First, he reached out to the families of the murdered men and said that in the context of a NCR finding:

I want to add to the bottom line in an effort to assist the victims’ supporters, and the general public, to understand why NCR is the proper outcome for Mr. Race. It is important to realize that Mr. Race, his family and friends are victims as well. They are victims of the cruel and unforgiving illness of schizophrenia.  Given that there is no cure and that Mr. Race’s case is so severe, their victimization will continue for the rest of their lives. This in no way minimizes the pain and loss the Knott and Brewster families have, and will continue to experience. These homicides are different from most killings in that the perpetrator and the victim are victims.

Justice Coady added:

It is important to note that an NCR finding is not an acquittal. Mr. Race will be held responsible for killing Paul Knott and Trevor Brewster. There will be consequences for those actions and those consequences will continue for the rest of his life. Instead of a jail cell Mr. Race will be detained in a secure hospital under the control of the state until such time as he is no longer a threat to public safety. He will remain in custody until the professionals are certain that he is no longer dangerous. The evidence of the experts in this hearing suggest that any kind of release is unlikely to happen soon.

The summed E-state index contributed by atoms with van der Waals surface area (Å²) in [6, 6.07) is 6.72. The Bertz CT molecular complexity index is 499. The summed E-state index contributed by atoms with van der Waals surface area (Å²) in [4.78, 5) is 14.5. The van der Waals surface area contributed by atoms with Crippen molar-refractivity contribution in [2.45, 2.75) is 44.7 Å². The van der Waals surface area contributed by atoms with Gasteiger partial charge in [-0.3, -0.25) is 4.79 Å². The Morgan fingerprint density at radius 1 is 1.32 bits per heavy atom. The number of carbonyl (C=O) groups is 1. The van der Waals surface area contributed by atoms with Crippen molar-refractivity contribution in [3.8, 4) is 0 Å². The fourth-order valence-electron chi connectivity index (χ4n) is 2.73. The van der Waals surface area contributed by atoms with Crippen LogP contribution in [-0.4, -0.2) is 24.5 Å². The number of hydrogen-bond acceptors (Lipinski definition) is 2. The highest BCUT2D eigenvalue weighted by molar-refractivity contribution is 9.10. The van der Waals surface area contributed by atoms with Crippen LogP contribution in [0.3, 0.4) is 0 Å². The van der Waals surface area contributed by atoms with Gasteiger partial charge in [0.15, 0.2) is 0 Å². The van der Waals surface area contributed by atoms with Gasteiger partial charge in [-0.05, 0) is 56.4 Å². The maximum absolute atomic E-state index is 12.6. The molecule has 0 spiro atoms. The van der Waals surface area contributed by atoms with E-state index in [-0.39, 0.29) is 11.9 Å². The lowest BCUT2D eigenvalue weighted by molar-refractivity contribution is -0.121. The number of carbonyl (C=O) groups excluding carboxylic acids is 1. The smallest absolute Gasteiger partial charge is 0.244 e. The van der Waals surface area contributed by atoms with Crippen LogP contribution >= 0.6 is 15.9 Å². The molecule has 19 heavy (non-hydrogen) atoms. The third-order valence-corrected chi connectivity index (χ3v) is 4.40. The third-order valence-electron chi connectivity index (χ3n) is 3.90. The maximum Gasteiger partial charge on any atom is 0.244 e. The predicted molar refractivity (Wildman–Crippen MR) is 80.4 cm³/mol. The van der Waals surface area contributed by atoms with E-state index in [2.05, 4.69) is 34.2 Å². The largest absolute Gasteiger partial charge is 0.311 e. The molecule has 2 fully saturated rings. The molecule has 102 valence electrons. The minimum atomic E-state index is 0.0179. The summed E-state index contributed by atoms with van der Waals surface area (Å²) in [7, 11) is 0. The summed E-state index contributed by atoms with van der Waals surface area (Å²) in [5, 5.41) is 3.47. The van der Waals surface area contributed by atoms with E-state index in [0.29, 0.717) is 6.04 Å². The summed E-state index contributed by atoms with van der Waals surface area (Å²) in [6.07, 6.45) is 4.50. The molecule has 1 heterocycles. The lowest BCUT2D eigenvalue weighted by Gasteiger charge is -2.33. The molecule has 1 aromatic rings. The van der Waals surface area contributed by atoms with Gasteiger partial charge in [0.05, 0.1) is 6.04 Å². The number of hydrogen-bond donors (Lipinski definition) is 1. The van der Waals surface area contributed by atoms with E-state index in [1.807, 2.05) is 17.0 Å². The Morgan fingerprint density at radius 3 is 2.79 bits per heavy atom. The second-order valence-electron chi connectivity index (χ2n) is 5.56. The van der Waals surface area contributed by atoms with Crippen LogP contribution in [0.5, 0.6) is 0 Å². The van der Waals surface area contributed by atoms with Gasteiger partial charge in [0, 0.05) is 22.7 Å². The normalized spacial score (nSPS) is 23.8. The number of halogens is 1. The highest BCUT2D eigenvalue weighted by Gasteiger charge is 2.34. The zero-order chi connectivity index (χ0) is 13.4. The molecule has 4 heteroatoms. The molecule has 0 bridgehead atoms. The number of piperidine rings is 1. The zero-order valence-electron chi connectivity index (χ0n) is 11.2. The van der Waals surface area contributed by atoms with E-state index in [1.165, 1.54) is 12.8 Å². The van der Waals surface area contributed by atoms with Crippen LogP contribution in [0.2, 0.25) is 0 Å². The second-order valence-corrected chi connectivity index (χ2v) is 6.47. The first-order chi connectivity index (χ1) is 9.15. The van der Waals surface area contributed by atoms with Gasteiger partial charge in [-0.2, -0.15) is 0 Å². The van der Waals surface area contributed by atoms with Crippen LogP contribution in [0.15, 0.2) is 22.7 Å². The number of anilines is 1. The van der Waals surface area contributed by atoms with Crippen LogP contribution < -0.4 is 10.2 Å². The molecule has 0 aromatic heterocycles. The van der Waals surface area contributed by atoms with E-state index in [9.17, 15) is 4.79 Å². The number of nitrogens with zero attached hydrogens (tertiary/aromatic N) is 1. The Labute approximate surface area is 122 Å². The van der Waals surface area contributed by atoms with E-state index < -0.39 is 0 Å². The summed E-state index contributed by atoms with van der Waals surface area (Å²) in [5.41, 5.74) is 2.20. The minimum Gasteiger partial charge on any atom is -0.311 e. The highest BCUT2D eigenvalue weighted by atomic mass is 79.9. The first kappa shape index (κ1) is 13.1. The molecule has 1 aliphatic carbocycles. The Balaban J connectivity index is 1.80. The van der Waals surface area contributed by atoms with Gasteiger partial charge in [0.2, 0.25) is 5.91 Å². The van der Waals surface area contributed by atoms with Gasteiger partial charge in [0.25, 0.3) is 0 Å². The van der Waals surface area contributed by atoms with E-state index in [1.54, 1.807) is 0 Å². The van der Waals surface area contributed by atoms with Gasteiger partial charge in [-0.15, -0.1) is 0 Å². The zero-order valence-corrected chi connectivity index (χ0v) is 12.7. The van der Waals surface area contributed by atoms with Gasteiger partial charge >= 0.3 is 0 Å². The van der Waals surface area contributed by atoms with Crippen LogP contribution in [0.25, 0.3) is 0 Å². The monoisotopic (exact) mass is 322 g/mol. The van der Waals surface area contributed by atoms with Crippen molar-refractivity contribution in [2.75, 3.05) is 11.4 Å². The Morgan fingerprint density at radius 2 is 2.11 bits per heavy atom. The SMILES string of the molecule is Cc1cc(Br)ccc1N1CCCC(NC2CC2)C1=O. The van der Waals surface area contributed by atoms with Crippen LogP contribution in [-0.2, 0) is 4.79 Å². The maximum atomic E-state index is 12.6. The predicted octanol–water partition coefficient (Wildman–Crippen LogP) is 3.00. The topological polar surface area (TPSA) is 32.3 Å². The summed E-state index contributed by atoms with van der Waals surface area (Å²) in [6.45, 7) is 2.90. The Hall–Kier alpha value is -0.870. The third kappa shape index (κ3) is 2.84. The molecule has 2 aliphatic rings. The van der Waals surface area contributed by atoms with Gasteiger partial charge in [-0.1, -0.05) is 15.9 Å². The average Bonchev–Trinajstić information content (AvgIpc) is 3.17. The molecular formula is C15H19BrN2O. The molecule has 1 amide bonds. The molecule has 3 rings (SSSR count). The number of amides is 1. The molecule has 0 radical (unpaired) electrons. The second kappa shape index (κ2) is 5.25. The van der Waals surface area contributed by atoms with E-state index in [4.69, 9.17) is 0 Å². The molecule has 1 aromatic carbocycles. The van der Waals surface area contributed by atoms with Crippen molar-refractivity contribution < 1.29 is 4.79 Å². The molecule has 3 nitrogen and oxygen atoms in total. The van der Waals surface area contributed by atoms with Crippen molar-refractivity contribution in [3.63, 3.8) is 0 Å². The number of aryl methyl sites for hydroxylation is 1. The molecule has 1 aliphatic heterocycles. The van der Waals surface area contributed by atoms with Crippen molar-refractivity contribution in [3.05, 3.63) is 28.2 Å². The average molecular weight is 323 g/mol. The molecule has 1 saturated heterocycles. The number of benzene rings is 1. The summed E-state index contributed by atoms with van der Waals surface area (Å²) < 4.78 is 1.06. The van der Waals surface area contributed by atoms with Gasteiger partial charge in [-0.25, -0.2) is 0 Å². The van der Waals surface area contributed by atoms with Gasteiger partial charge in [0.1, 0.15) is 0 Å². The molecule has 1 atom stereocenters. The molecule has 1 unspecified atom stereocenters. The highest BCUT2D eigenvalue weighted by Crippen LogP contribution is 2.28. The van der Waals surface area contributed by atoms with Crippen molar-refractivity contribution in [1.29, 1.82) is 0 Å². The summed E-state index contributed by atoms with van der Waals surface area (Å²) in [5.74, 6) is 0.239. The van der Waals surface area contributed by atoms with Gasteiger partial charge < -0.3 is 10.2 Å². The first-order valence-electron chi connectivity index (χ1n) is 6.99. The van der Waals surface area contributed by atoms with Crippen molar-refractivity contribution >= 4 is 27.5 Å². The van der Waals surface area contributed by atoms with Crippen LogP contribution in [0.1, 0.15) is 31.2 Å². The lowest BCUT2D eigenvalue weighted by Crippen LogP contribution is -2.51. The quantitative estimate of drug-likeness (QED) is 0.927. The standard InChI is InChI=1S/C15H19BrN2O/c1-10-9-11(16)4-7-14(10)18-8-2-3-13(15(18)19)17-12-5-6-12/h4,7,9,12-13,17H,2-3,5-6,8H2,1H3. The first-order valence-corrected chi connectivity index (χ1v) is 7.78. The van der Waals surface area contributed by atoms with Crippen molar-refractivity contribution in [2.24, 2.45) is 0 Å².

In his judgment, Justice Coady reached out to both families with sympathy and understanding.  He also made it clear that he understood the concerns of the public. He explained why the NCR designation was appropriate in this case and reassured the community that public safety was of paramount concern.  His remarks reveal the struggles that trial judges experience when addressing difficult cases

Almost always, judges decide NCR cases in the full glare of media attention, with sometimes harsh and inaccurate commentary. Families are anguished and heartbroken. They may react with anger and bitterness, and express frustration and contempt for the justice system.  Politicians often weigh in, as has repeatedly happened in the Vincent Li case. Judges are not immune to the pressures that all this brings to bear. However, in order to avoid an “eye for an eye” justice system and maintain the rule of law, we need to support and acknowledge judges such as Justice Kevin Coady and the tough decisions they must make.

 

Authors:

Teresa Mitchell
Teresa Mitchell
Teresa Mitchell is the Acting Editor and Legal Writer for LawNow Magazine at the Centre for Public Legal Education Alberta. www.cplea.ca